Also known as Tai Chi or T'ai Chi Ch'uan
An ancient system of martial art from China, Tàijíquán (also referred to as Tai Chi) is classified as an “internal” (nèigōng, 内功) system, meaning that it relies on internal awareness, whole body movement, and the development of internal energy rather than external strength and musculature (as do “external” (wàigōng, 外功) systems). Although it has been popularized as an effective means of achieving total health and rejuvenation, Tàijíquán is first and foremost a martial art.
Tàijíquán 太極拳 (pronounced TIE-JEE-CHWEN) is a complete system of mind and body development. While it is an art form firmly rooted in the martial traditions of ancient China, it goes beyond simply being a martial art system. It also encompasses Qìgōng (氣功) breathing exercise, Tàijí (yīn (陰)and yáng (陽)energy) philosophy, meditation, and active and continuous awareness of self and others. For centuries, millions of Chinese have practiced tàijíquán to achieve wellness and longevity, and today the practice of tàijíquán has spread across the world, even to your doorstep.
Tàijíquán is not simply slow Kungfu! What makes tàijíquán distinct from other martial arts and movement arts is its emphasis on PRINCIPLES OF MOVEMENT. Some specific points are:
1. LOW CENTER OF GRAVITY: movement in Tàijíquán is rooted in the earth. Maintaining a low center of gravity builds strength and dynamic control of the legs. It enhances balance and improves the efficiency of one's movements and the energy driving them. The goal is to blend with gravity rather than to fight against it.
2. SLOW MOVEMENT: practicing the movements of the Tàijíquán form at a slow pace builds endurance, balance, dexterity, awareness, and correctness at a natural and comfortable pace.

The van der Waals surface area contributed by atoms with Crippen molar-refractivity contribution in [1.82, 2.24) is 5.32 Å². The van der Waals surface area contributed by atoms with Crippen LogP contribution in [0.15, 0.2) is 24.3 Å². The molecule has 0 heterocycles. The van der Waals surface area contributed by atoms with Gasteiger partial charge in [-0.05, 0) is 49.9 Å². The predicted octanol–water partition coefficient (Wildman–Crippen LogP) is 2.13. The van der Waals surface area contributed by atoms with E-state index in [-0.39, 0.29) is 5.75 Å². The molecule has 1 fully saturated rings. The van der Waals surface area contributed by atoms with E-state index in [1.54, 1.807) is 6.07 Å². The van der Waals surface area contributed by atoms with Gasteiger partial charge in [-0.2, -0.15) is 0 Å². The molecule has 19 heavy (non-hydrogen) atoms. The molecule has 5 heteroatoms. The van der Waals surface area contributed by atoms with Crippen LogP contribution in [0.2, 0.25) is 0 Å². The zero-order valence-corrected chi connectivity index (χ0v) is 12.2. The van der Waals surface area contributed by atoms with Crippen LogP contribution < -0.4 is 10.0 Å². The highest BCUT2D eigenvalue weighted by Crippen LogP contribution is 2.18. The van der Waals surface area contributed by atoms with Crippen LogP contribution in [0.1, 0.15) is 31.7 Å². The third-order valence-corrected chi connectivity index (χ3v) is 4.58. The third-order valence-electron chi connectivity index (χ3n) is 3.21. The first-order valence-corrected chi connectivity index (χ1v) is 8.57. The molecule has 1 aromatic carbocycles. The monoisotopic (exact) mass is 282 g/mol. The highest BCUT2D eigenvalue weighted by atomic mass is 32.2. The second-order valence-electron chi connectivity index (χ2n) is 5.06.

3. EMPTY STEPPING: when moving about in the Tàijíquán form, we step out with an "empty" foot, leaving all the weight on the back foot, and touching the heel of the forward foot to the floor before shifting any weight to it. This enables the practitioner to distinguish between empty and solid, maintaining complete control of their center of gravity, while also enhancing awareness of the smaller parts of movements we often take for granted.
4. WHOLE BODY MOVEMENT: the entire body moves as a single, active unit. All muscle groups, organs, and joints are coordinated together, combining the power and the structure of the entire body to achieve maximum results with minimum effort.
Tàijíquán can be an effective treatment for a range of health problems, including back trouble, high blood pressure, stress, hypertension, arthritis, fatigue, breathing difficulties, circulatory and gastrointestinal disorders, depression, and weight problems.
A very accomplished master of Tàijíquán, and author of The Dao Of Tàijíquán, Jou Tsung Hwa (Zhōu Zōnghuá, 周宗樺), once spoke of four things that one should do to make progress in tàijíquán- “Know yourself. Do your best. Don’t overdo it. Make a little progress every day.” Employing these simple concepts along with the principles outlined above will provide a strong foundation for any student to develop themselves in tàijíquán.
Tàijíquán is a tool for making personal progress along the road to well being and longevity. Its benefit is accessible to any practitioner, regardless of age, condition, experience, or inclination- all you have to do is practice. One should learn and practice at a comfortable and natural pace- there is no timetable for breakthrough in Tàijíquán, but if you pay attention to yourself, you can listen to your body and learn at the pace that works for you.